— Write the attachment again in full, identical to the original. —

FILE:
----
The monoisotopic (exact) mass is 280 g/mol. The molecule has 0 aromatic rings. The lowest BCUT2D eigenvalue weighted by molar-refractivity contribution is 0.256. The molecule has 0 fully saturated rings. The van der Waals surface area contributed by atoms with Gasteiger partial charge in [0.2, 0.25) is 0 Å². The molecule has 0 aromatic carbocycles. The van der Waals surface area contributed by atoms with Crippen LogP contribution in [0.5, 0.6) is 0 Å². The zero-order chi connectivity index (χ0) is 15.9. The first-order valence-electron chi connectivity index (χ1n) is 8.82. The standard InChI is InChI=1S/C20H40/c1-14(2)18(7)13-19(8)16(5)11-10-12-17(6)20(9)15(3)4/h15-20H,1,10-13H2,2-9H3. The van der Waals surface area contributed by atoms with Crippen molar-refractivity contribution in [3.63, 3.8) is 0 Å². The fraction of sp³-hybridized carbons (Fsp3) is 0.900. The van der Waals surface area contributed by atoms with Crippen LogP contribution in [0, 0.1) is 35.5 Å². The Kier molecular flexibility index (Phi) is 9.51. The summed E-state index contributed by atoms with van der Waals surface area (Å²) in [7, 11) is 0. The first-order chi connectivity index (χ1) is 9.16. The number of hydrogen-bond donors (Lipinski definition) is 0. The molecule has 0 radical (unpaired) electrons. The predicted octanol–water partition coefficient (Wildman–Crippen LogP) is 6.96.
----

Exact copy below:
The monoisotopic (exact) mass is 280 g/mol. The molecule has 0 aromatic rings. The lowest BCUT2D eigenvalue weighted by molar-refractivity contribution is 0.256. The molecule has 0 fully saturated rings. The van der Waals surface area contributed by atoms with Gasteiger partial charge in [0.2, 0.25) is 0 Å². The molecule has 0 aromatic carbocycles. The van der Waals surface area contributed by atoms with Crippen LogP contribution in [0.5, 0.6) is 0 Å². The zero-order chi connectivity index (χ0) is 15.9. The first-order valence-electron chi connectivity index (χ1n) is 8.82. The standard InChI is InChI=1S/C20H40/c1-14(2)18(7)13-19(8)16(5)11-10-12-17(6)20(9)15(3)4/h15-20H,1,10-13H2,2-9H3. The van der Waals surface area contributed by atoms with Crippen molar-refractivity contribution in [3.63, 3.8) is 0 Å². The fraction of sp³-hybridized carbons (Fsp3) is 0.900. The van der Waals surface area contributed by atoms with Crippen LogP contribution in [0, 0.1) is 35.5 Å². The Kier molecular flexibility index (Phi) is 9.51. The summed E-state index contributed by atoms with van der Waals surface area (Å²) in [7, 11) is 0. The first-order chi connectivity index (χ1) is 9.16. The number of hydrogen-bond donors (Lipinski definition) is 0. The molecule has 0 radical (unpaired) electrons. The predicted octanol–water partition coefficient (Wildman–Crippen LogP) is 6.96.